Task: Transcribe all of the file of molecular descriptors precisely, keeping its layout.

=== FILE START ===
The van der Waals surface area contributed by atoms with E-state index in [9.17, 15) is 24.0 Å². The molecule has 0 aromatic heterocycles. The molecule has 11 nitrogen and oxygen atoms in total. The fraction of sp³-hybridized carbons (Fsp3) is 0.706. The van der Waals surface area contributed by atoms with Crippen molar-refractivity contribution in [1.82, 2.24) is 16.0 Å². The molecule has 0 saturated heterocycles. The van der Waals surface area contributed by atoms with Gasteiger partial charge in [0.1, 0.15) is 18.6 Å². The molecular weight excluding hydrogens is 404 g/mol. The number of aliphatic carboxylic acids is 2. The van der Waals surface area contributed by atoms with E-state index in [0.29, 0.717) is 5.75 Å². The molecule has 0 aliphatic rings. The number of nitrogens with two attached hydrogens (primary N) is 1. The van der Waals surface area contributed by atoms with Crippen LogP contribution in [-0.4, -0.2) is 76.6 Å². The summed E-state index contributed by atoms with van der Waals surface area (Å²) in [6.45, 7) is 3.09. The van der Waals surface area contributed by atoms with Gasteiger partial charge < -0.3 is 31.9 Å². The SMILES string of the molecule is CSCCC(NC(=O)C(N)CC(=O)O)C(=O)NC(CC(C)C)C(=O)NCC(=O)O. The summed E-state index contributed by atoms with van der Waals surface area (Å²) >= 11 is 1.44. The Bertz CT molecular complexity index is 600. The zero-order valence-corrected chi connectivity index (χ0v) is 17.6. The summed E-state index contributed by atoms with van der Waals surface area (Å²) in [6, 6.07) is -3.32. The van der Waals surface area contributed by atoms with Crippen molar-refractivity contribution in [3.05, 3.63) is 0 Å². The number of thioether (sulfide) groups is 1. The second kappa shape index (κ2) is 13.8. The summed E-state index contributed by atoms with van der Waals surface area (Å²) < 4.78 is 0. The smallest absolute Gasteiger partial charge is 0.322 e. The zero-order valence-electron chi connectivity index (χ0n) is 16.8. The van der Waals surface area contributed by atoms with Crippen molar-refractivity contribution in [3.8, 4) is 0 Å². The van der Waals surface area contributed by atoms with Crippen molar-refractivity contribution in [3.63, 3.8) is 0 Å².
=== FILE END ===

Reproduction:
The van der Waals surface area contributed by atoms with E-state index in [9.17, 15) is 24.0 Å². The molecule has 0 aromatic heterocycles. The molecule has 11 nitrogen and oxygen atoms in total. The fraction of sp³-hybridized carbons (Fsp3) is 0.706. The van der Waals surface area contributed by atoms with Crippen molar-refractivity contribution in [1.82, 2.24) is 16.0 Å². The molecule has 0 saturated heterocycles. The van der Waals surface area contributed by atoms with Gasteiger partial charge in [0.1, 0.15) is 18.6 Å². The molecular weight excluding hydrogens is 404 g/mol. The number of aliphatic carboxylic acids is 2. The van der Waals surface area contributed by atoms with E-state index in [0.29, 0.717) is 5.75 Å². The molecule has 0 aliphatic rings. The number of nitrogens with two attached hydrogens (primary N) is 1. The van der Waals surface area contributed by atoms with Crippen LogP contribution in [-0.4, -0.2) is 76.6 Å². The summed E-state index contributed by atoms with van der Waals surface area (Å²) in [6.45, 7) is 3.09. The van der Waals surface area contributed by atoms with Gasteiger partial charge < -0.3 is 31.9 Å². The SMILES string of the molecule is CSCCC(NC(=O)C(N)CC(=O)O)C(=O)NC(CC(C)C)C(=O)NCC(=O)O. The summed E-state index contributed by atoms with van der Waals surface area (Å²) >= 11 is 1.44. The Bertz CT molecular complexity index is 600. The zero-order valence-corrected chi connectivity index (χ0v) is 17.6. The summed E-state index contributed by atoms with van der Waals surface area (Å²) in [6, 6.07) is -3.32. The van der Waals surface area contributed by atoms with Crippen molar-refractivity contribution in [3.05, 3.63) is 0 Å². The number of thioether (sulfide) groups is 1. The second kappa shape index (κ2) is 13.8. The summed E-state index contributed by atoms with van der Waals surface area (Å²) < 4.78 is 0. The smallest absolute Gasteiger partial charge is 0.322 e. The zero-order valence-electron chi connectivity index (χ0n) is 16.8. The van der Waals surface area contributed by atoms with Crippen molar-refractivity contribution in [3.8, 4) is 0 Å². The van der Waals surface area contributed by atoms with Crippen molar-refractivity contribution in [3.63, 3.8) is 0 Å².